Monday, May 20, 2013

Struggle Is to Story as Wile E. Coyote Is to Roadrunner

The first time you're aware of hearing the word "struggle" was at its use by your mother, who was at the time in a state you later learned was called "exasperation."

Annie was a splendid cook, who came by her talents without any apprenticeship, rather through her own ingenuity and her ardent desire to please her Jake, first and foremost, but then you and your sister got in on the process.

You were all affected by what has been called The Great Depression, the economic one.  Annie's struggle was, as she put it, finding ways to make interesting meals on a whimsical budget.  Those times are long past, but you still flinch at the sight of Campbell's cream of mushroom soup and Kraft dinner, which was an atrocity committed on macaroni and cheese.  In later years, perhaps as some sort of revenge, Annie made a creditable macaroni that makes you sigh at its memory.

The next memory of struggle is the one you most associate with the word, although there has been for some time a secondary meaning with growing resonance.  Struggle to you represents the iconic Marxist clash between working class and management, of miners struggles for safer working conditions, of overtime for a more-than-forty-hour work week, of collective bargaining, of the right to form unions, of respect for the working classes, indeed, of respect for the value of work.

Neither of your parents were activists in the formal sense, but your father, having fallen in the Great Depression, from the ranks of the highly affluent and respective of his employees to the hardscrabble of trying to excel at whatever job he could find, was sympathetic in his consideration of the worker's dignity.

You recall being taken to the now defunct and paved over Gilmore Stadium (Just north of the Farmer's Market at Third and Fairfax on May 19, 1947, to hear the then Vice President of the United States, Henry A. Wallace, speak, to hear him use the word struggle, to get some sense that he and, later, individuals like him stood tall in your estimation.  You also heard the filled Gilmore Stadium roar its approval at a speech about human rights and dignity given by Katherine Hepburn.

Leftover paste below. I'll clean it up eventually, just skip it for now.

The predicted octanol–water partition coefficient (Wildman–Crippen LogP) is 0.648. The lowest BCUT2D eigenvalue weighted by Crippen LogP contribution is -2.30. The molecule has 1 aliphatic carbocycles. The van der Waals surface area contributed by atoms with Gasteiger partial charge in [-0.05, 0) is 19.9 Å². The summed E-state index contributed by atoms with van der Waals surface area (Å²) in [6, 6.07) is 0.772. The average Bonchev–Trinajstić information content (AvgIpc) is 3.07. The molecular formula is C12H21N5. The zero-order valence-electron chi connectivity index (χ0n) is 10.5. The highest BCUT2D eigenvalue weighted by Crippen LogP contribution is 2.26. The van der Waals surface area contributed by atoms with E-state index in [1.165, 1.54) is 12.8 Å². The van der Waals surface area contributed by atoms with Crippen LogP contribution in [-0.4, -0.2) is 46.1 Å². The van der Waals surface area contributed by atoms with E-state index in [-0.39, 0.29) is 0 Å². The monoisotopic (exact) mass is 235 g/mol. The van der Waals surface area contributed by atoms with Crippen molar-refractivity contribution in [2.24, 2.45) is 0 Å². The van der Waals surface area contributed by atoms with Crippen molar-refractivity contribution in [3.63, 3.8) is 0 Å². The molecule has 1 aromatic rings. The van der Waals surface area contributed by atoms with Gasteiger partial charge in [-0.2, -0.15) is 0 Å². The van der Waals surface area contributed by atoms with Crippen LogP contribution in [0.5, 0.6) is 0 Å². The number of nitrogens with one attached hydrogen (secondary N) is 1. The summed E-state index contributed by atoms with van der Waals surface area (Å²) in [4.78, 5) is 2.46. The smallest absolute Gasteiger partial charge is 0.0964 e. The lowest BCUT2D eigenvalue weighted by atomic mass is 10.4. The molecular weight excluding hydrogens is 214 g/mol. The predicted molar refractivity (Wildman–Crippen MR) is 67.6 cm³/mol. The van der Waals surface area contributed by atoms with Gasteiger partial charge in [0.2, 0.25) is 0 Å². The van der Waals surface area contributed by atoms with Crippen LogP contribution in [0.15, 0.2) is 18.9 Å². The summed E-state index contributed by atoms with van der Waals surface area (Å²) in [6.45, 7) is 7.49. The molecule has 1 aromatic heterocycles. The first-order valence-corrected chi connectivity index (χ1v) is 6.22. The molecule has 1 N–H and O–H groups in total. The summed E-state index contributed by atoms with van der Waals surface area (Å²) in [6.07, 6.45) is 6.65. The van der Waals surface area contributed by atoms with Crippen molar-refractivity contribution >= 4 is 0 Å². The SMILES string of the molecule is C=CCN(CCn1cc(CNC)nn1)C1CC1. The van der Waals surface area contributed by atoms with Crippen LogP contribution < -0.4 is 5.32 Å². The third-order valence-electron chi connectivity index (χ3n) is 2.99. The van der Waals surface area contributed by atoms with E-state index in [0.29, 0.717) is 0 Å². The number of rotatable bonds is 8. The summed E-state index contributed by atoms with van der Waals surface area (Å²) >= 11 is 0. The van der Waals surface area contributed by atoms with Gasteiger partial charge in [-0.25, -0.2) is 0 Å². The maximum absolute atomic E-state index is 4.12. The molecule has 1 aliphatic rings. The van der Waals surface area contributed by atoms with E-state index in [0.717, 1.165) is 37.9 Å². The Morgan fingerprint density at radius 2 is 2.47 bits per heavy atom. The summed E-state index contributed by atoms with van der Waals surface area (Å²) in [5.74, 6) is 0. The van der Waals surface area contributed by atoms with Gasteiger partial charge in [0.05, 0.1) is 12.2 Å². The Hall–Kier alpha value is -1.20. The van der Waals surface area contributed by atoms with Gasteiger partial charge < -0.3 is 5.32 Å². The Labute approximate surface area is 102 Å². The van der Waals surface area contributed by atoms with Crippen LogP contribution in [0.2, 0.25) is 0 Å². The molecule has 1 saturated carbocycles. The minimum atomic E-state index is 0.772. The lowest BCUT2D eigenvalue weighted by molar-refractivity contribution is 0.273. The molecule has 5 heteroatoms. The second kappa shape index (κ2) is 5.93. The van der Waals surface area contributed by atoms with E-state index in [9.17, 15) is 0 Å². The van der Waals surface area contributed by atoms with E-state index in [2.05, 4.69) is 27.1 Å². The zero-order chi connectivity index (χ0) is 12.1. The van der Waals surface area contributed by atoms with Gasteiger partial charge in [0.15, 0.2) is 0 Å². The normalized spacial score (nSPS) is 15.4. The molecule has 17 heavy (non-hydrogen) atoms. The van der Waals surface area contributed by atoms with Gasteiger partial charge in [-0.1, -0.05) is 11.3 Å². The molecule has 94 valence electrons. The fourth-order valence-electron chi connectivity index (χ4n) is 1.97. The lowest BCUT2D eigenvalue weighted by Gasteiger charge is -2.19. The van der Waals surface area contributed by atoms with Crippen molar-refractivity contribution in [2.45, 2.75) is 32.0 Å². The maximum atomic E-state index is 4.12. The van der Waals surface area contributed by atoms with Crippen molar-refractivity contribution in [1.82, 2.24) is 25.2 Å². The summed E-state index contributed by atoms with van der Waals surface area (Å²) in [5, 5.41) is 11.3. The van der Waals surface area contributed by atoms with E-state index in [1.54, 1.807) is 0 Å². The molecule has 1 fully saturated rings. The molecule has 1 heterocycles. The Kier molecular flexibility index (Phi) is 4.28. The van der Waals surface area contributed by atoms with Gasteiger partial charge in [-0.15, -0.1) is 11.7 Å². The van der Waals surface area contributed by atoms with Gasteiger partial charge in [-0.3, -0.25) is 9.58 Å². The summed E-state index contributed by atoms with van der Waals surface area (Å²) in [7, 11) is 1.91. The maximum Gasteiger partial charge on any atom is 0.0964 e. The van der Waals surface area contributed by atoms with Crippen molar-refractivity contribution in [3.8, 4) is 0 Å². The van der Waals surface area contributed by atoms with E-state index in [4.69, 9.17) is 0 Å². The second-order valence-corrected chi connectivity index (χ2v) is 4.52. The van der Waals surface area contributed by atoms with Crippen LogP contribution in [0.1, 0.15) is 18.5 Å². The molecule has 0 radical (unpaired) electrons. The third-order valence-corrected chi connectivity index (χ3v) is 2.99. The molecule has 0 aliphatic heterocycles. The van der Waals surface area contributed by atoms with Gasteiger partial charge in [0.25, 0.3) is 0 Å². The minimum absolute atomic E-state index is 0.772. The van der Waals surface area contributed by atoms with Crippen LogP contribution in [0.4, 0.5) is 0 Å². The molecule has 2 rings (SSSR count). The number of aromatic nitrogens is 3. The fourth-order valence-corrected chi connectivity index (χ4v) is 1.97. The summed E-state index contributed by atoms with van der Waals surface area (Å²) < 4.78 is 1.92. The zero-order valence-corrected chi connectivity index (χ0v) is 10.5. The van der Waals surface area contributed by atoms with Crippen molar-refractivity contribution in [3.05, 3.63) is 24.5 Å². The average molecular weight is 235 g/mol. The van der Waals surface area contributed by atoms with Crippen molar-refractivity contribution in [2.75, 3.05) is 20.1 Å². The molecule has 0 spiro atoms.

In what was to be a turn of irony, your interest in struggles remained political long enough to have you following the civil war in Spain, then turn to reading Steinbeck and his investigations of working classes at so many levels.  With a forged ID and the now creditable stature of six feet, three inches, you were able to find your way into another long gone bit of Los Angeles history, the Garden of Allah, (Sunset Boulevard, between Crescent Heights and Havenhurst) where F. Scott Fitzgerald was known to frequent. (  Here, in the cocktail lounge, you had frequent conversations with a man named Frank Fowler, a writer who later changed his name to Borden Chase.  Still Fowler, he'd been a driver for a gangster named Frankie Yale, then a cab driver, then a sandhog, a worker employed in the building of the Holland Tunnel, connecting New York and New Jersey.

Chase conflated and helped you conflate struggle with story, his novels and screenplays showing workers under pressure from external conditions as well as physical ones.  He was often surrounded by wannabe writers and you had to wait for your chances, but the most memorable chance  of all was the night you realized he, a sturdy and controlled drinker, was growing more conversational.  "Gonna tell you a secret, kid.  Gonna tell you how I got the idea for my biggest success yet."

Sensing pure discovery with no risk on your part, because you had nothing he could possibly have wanted, you waited.

"You know Mutiny on the Bounty, kid?"

A nod from you.

He grinned.  They don't get it.  My Red River?  They don't fucking get it.  John Wayne doesn't fucking get it.  Nobody gets it.  Red River is Mutiny on the Bounty, only mine is on horseback.  The struggle is the same.  The characters and stakes are different."

This series of meetings with Fowler/Chase ended while you were still a student at UCLA.  The Garden of Allah was gone from reality by June of 1959.

Your struggles with story were still in their formative stages.  You arm-wrestled with story as though it were the Roadrunner and you Wile E. Coyote, thus you lived for some time in the buttes and mesas of your own despair and isolation.  One day, on some now forgotten project, you saw Story as Roadrunner, dancing past you again, and you experienced a glimmer of understanding.

The struggle is never over.

When struggle is gone, story is gone.

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